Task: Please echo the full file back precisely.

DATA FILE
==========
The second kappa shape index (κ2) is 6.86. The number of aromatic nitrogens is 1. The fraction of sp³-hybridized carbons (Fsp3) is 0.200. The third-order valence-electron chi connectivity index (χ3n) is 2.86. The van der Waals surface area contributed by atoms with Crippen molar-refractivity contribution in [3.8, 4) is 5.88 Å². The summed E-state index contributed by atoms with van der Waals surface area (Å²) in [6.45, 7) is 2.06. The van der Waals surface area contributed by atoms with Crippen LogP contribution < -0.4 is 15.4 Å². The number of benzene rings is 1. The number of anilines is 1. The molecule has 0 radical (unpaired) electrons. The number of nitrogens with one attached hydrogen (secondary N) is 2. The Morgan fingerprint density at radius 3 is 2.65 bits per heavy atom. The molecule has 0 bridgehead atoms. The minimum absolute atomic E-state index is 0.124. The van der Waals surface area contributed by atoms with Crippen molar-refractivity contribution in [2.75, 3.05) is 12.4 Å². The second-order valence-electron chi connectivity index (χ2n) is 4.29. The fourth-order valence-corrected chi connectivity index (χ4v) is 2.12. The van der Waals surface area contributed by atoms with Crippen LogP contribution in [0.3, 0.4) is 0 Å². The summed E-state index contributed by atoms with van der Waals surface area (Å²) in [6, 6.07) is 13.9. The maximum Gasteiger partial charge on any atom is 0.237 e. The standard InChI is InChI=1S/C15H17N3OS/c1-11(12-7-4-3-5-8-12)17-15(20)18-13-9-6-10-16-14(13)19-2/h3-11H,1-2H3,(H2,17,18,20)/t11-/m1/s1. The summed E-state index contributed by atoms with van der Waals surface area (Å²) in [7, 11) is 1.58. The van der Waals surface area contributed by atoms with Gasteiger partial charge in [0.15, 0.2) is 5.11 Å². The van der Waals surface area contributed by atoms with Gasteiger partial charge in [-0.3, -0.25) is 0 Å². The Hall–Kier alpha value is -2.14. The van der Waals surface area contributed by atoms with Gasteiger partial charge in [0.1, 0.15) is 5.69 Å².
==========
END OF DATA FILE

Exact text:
The second kappa shape index (κ2) is 6.86. The number of aromatic nitrogens is 1. The fraction of sp³-hybridized carbons (Fsp3) is 0.200. The third-order valence-electron chi connectivity index (χ3n) is 2.86. The van der Waals surface area contributed by atoms with Crippen molar-refractivity contribution in [3.8, 4) is 5.88 Å². The summed E-state index contributed by atoms with van der Waals surface area (Å²) in [6.45, 7) is 2.06. The van der Waals surface area contributed by atoms with Crippen LogP contribution < -0.4 is 15.4 Å². The number of benzene rings is 1. The number of anilines is 1. The molecule has 0 radical (unpaired) electrons. The number of nitrogens with one attached hydrogen (secondary N) is 2. The Morgan fingerprint density at radius 3 is 2.65 bits per heavy atom. The molecule has 0 bridgehead atoms. The minimum absolute atomic E-state index is 0.124. The van der Waals surface area contributed by atoms with Crippen molar-refractivity contribution in [2.75, 3.05) is 12.4 Å². The second-order valence-electron chi connectivity index (χ2n) is 4.29. The fourth-order valence-corrected chi connectivity index (χ4v) is 2.12. The van der Waals surface area contributed by atoms with Crippen LogP contribution in [0.3, 0.4) is 0 Å². The summed E-state index contributed by atoms with van der Waals surface area (Å²) in [6, 6.07) is 13.9. The maximum Gasteiger partial charge on any atom is 0.237 e. The standard InChI is InChI=1S/C15H17N3OS/c1-11(12-7-4-3-5-8-12)17-15(20)18-13-9-6-10-16-14(13)19-2/h3-11H,1-2H3,(H2,17,18,20)/t11-/m1/s1. The summed E-state index contributed by atoms with van der Waals surface area (Å²) in [7, 11) is 1.58. The van der Waals surface area contributed by atoms with Gasteiger partial charge in [0.15, 0.2) is 5.11 Å². The van der Waals surface area contributed by atoms with Gasteiger partial charge in [-0.3, -0.25) is 0 Å². The Hall–Kier alpha value is -2.14. The van der Waals surface area contributed by atoms with Gasteiger partial charge in [0.1, 0.15) is 5.69 Å².